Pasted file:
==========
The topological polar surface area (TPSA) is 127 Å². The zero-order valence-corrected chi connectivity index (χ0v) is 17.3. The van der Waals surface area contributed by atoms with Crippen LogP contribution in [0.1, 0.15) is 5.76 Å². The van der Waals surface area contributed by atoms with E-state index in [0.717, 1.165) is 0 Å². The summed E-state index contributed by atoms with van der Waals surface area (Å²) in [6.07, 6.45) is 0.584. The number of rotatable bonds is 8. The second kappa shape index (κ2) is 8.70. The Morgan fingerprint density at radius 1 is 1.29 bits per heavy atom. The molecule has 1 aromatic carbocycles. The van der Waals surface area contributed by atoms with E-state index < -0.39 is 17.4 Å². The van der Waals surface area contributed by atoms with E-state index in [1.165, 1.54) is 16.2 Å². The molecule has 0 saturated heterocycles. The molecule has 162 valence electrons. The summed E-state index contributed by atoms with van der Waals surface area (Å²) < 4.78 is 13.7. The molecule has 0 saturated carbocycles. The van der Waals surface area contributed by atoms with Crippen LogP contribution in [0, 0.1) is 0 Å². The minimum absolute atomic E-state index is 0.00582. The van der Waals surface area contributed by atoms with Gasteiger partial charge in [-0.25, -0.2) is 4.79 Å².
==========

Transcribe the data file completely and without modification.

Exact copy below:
The topological polar surface area (TPSA) is 127 Å². The zero-order valence-corrected chi connectivity index (χ0v) is 17.3. The van der Waals surface area contributed by atoms with Crippen LogP contribution in [0.1, 0.15) is 5.76 Å². The van der Waals surface area contributed by atoms with E-state index in [0.717, 1.165) is 0 Å². The summed E-state index contributed by atoms with van der Waals surface area (Å²) in [6.07, 6.45) is 0.584. The number of rotatable bonds is 8. The second kappa shape index (κ2) is 8.70. The Morgan fingerprint density at radius 1 is 1.29 bits per heavy atom. The molecule has 1 aromatic carbocycles. The van der Waals surface area contributed by atoms with E-state index < -0.39 is 17.4 Å². The van der Waals surface area contributed by atoms with E-state index in [1.165, 1.54) is 16.2 Å². The molecule has 0 saturated heterocycles. The molecule has 162 valence electrons. The summed E-state index contributed by atoms with van der Waals surface area (Å²) < 4.78 is 13.7. The molecule has 0 saturated carbocycles. The van der Waals surface area contributed by atoms with Crippen LogP contribution in [0, 0.1) is 0 Å². The minimum absolute atomic E-state index is 0.00582. The van der Waals surface area contributed by atoms with Gasteiger partial charge in [-0.25, -0.2) is 4.79 Å².